Second Stimulus - Good Money After Bad
FORECASTS & TRENDS E-LETTER
IN THIS ISSUE:
1. The Latest Assessment of the US Economy
2. The Real Unemployment Rate is 16.5%, Not 9.5%
3. Nine Reasons the Economy is Not Getting Better
4. Where I Disagree With Mr. Zuckerman
5. Conclusions – “The New Normal”
Over the last few weeks, most polls have shifted to indicate that a majority of Americans now believe President Obama’s massive $787 billion stimulus package that he signed into law on February 17 has been a failure in terms of restarting the economy. I could not agree more. Rather than making the money available to immediate job-creating projects and programs, Obama and the Democrats in Congress loaded the stimulus up with pork-barrel projects that will take years to come about, and the recession will likely be over well before that.
I warned about this repeatedly in my February 10, 17 and 24 E-Letters. I was not a fan of the massive $787 billion stimulus package, but most of my best sources agreed that the government needed to step in with some kind of stimulus to at least partially fill the gap left by the marked slowdown in consumer spending. But the $787 billion spending package, which was spread out over 3-4 years, was not what we needed to jump-start the economy. It is now estimated that only about 10% of the stimulus money has been spent at this point. No wonder unemployment is 9.5% and rising fast.
Now we have widespread talk in Washington and elsewhere of a second huge stimulus package. Oh, but this time the politicos in Washington claim that they’ve learned their lesson, and a second stimulus will be focused only on “shovel-ready” programs that will create new jobs right away. To that I say (as my kids often do): yeah, right! I have a different suggestion: forget a second stimulus and redirect the remaining 90% of the $787 billion first stimulus to projects that will create jobs now. And include a payroll tax holiday for six months or so to boot.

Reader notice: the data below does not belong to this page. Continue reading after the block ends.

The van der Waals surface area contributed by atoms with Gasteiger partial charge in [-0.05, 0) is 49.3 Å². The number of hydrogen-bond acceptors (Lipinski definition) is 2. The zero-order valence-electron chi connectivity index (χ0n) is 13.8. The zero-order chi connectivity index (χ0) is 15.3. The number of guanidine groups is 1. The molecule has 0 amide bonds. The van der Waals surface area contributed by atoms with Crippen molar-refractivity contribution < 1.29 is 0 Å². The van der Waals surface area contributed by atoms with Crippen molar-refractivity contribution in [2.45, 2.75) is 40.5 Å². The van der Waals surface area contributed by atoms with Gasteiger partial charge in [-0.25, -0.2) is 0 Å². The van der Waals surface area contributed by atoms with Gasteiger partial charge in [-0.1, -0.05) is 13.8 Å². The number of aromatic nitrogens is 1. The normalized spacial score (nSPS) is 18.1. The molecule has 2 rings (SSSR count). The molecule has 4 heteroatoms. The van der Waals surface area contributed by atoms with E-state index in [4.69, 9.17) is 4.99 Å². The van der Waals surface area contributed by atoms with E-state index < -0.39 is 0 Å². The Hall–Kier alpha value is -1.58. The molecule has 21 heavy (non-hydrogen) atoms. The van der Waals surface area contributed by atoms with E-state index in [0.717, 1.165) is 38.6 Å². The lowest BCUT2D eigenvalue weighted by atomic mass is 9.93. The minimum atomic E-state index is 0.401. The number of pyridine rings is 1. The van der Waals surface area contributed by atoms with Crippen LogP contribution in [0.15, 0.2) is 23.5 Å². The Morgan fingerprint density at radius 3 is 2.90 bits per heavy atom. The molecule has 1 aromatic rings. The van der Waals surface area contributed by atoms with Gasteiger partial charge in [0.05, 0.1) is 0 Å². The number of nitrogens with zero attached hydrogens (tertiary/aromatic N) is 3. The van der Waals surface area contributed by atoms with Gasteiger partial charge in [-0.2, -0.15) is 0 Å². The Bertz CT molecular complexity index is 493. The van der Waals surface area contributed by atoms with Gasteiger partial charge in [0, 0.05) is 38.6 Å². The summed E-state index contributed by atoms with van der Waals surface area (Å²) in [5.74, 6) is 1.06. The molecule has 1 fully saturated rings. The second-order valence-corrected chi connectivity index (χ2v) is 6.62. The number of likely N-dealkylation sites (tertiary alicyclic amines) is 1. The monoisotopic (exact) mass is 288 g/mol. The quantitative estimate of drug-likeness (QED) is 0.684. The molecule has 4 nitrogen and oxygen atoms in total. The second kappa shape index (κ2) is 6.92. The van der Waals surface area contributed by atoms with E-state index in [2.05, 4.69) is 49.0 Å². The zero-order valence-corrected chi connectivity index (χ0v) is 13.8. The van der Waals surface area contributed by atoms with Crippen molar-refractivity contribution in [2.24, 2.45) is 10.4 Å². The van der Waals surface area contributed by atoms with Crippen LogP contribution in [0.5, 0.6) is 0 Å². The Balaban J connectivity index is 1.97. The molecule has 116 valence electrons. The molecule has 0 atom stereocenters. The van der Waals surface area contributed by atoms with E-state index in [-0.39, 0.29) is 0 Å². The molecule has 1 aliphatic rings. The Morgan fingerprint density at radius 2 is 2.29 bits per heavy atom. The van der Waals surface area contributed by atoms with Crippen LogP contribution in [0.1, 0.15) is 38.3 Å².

In addition to the second stimulus issue, we will touch several other bases in this week’s E-Letter. We will begin with the latest economic reports which remain mixed to negative. The theme of “green shoots” and an economic recovery that became popular in April and May has since turned more negative in June and so far in July. Consumer confidence is falling once again as it increasingly becomes clear that this recession will not be over anytime soon, and that the recovery will almost certainly be tepid over the next couple of years.